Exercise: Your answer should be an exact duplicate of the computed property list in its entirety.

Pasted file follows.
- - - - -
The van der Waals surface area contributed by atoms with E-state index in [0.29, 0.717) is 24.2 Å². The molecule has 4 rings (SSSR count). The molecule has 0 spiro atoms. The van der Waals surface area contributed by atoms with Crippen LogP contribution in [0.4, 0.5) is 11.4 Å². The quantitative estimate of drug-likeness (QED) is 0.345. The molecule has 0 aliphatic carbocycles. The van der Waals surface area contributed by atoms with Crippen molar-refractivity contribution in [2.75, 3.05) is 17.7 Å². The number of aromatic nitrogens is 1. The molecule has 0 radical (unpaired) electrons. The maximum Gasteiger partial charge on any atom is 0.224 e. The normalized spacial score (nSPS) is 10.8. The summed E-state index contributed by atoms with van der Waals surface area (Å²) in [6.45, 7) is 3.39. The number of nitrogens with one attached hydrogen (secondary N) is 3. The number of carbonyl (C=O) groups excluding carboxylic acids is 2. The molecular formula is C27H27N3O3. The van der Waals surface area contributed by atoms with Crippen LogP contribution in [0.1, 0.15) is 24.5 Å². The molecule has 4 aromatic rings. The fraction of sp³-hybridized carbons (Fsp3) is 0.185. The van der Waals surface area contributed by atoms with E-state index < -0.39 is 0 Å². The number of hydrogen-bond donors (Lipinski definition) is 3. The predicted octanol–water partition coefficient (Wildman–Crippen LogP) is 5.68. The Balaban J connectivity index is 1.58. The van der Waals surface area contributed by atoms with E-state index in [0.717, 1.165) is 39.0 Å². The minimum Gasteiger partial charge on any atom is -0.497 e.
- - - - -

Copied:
The van der Waals surface area contributed by atoms with E-state index in [0.29, 0.717) is 24.2 Å². The molecule has 4 rings (SSSR count). The molecule has 0 spiro atoms. The van der Waals surface area contributed by atoms with Crippen LogP contribution in [0.4, 0.5) is 11.4 Å². The quantitative estimate of drug-likeness (QED) is 0.345. The molecule has 0 aliphatic carbocycles. The van der Waals surface area contributed by atoms with Crippen molar-refractivity contribution in [2.75, 3.05) is 17.7 Å². The number of aromatic nitrogens is 1. The molecule has 0 radical (unpaired) electrons. The maximum Gasteiger partial charge on any atom is 0.224 e. The normalized spacial score (nSPS) is 10.8. The summed E-state index contributed by atoms with van der Waals surface area (Å²) in [6.45, 7) is 3.39. The number of nitrogens with one attached hydrogen (secondary N) is 3. The number of carbonyl (C=O) groups excluding carboxylic acids is 2. The molecular formula is C27H27N3O3. The van der Waals surface area contributed by atoms with Crippen LogP contribution in [0.1, 0.15) is 24.5 Å². The molecule has 4 aromatic rings. The fraction of sp³-hybridized carbons (Fsp3) is 0.185. The van der Waals surface area contributed by atoms with E-state index < -0.39 is 0 Å². The number of hydrogen-bond donors (Lipinski definition) is 3. The predicted octanol–water partition coefficient (Wildman–Crippen LogP) is 5.68. The Balaban J connectivity index is 1.58. The van der Waals surface area contributed by atoms with E-state index in [0.717, 1.165) is 39.0 Å². The minimum Gasteiger partial charge on any atom is -0.497 e.